Designer makes gowns out of car interior material

In this Jan. 14, 2016 photo, Models Wendy Schaffer, left to right, Joan Lutz, Stefanie Kwiatkowski, and Dominique Jackson stand in front of a Buick Enclave at the North American International Auto Show in Detroit . The surface of the Enclave’s instrument panel is supplied by Inteva Products LLC, a Troy, Michigan-based maker of engineered components and systems. The thermoplastic material is called Inteather. Inteva commissioned a fashion designer to produce four gowns using Inteather. The results were on display during a pop-up fashion show at the auto show. (AP Photo/Mike Householder)
In this Jan. 14, 2016 photo, Models Wendy Schaffer, left to right, Joan Lutz, Stefanie Kwiatkowski, and Dominique Jackson stand in front of a Buick Enclave at the North American International Auto Show in Detroit . The surface of the Enclave’s instrument panel is supplied by Inteva Products LLC, a Troy, Michigan-based maker of engineered components and systems. The thermoplastic material is called Inteather. Inteva commissioned a fashion designer to produce four gowns using Inteather. The results were on display during a pop-up fashion show at the auto show. (AP Photo/Mike Householder)

DETROIT (AP) – One auto supplier is taking the term “ready to wear” to a whole new level.

Inteva Products LLC commissioned a fashion designer to produce four gowns using the same thermoplastic material the maker of engineered components and systems places in the instrument panel surface of a number of General Motors Co. vehicles.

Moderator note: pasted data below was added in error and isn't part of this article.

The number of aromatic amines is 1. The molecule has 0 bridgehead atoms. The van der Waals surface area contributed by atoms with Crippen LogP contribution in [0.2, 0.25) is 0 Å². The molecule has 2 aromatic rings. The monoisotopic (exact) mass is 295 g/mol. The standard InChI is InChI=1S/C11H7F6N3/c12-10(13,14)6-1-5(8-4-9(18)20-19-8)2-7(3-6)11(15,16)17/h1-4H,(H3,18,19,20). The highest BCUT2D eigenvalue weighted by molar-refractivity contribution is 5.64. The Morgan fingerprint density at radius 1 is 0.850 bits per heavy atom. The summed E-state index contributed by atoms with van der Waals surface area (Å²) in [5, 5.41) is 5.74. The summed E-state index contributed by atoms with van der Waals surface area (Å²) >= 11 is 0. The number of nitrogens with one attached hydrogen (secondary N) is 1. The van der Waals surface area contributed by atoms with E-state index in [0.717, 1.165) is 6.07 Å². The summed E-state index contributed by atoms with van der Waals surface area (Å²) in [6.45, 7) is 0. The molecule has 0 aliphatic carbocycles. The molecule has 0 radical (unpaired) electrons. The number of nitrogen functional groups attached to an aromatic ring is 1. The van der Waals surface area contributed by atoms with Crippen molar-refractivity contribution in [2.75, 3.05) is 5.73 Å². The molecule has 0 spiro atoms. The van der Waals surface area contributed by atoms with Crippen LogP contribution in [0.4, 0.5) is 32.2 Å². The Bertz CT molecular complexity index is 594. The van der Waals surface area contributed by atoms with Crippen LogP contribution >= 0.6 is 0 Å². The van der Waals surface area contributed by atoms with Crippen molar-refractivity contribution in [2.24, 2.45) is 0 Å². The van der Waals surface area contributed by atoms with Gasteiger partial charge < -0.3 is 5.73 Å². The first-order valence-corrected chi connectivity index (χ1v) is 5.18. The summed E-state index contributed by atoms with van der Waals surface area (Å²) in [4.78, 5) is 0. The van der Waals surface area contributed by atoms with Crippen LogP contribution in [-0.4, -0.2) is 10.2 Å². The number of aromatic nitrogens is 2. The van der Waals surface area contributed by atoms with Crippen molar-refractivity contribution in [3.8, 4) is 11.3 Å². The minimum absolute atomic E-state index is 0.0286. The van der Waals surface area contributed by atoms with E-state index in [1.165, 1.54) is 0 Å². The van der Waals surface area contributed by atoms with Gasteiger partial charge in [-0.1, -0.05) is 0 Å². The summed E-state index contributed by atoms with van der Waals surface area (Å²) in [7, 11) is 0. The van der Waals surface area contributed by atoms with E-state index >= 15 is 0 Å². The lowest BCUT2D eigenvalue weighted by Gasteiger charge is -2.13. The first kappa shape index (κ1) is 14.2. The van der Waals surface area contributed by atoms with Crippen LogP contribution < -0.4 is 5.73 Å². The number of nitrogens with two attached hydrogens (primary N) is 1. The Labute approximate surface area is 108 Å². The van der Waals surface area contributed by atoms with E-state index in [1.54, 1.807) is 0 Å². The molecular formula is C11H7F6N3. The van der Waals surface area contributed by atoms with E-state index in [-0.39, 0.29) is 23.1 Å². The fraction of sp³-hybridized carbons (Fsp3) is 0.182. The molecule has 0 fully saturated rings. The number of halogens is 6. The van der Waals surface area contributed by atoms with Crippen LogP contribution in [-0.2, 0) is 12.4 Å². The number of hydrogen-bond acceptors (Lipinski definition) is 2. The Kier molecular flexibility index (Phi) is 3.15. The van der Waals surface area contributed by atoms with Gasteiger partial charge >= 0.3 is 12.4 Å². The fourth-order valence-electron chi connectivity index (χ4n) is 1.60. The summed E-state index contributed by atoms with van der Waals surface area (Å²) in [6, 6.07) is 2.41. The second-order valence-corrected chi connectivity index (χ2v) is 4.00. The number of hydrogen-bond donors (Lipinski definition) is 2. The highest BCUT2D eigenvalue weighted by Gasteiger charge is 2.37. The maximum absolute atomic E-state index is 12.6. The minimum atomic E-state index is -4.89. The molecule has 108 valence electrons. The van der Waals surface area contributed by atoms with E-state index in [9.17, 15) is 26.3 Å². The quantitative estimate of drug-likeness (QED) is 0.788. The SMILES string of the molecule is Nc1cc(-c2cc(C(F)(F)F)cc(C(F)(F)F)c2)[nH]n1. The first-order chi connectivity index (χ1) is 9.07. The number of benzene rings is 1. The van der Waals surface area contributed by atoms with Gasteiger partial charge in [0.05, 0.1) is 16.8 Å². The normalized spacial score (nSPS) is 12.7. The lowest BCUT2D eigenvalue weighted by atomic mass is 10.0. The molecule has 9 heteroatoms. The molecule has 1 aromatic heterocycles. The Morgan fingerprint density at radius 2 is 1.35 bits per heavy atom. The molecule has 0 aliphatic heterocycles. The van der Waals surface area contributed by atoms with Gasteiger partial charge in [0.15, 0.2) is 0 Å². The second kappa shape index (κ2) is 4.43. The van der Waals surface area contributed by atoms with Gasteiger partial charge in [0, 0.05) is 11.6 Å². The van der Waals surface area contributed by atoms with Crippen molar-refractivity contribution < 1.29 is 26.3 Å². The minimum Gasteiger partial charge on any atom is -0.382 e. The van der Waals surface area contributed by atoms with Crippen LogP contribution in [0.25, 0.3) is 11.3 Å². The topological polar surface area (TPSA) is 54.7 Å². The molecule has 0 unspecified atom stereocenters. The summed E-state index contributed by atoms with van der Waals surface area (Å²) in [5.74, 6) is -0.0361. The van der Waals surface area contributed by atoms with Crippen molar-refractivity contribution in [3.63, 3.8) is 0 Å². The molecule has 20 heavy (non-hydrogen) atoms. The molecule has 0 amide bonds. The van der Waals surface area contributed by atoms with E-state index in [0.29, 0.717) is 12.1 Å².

The results were on display during a recent pop-up fashion show at the North American International Auto Show in Detroit.

Four models outfitted with formal dresses made from Inteva’s Inteather material strutted up and down a carpeted area, passing by dumbfounded auto show attendees as well as the GMC Yukon and Sierra, both of which feature instrument panel exteriors made of Inteather, a thermoplastic olefin material.

Inteather has the appearance of traditional leather, but Inteva says it weighs less, lasts longer, and is recyclable.

Inteva’s Ken Gassman, who leads the team responsible for the commercial use of Inteather, was on hand to see the models in action. He says the designer, Ferndale-based Janna Coumoundouros, did a “phenomenal job” creating the gowns.

Coumoundouros says people are taken aback by the texture of the dresses, because “it looks like hard leather, but when they touch it, it’s really soft.”

“Even though it’s automotive material, they’re very elegant,” she said. “They have a really classic, beautiful look to them, too, so people are very, very surprised when they find out what the material is.”

(Copyright 2016 The Associated Press. All rights reserved. This material may not be published, broadcast, rewritten or redistributed.)

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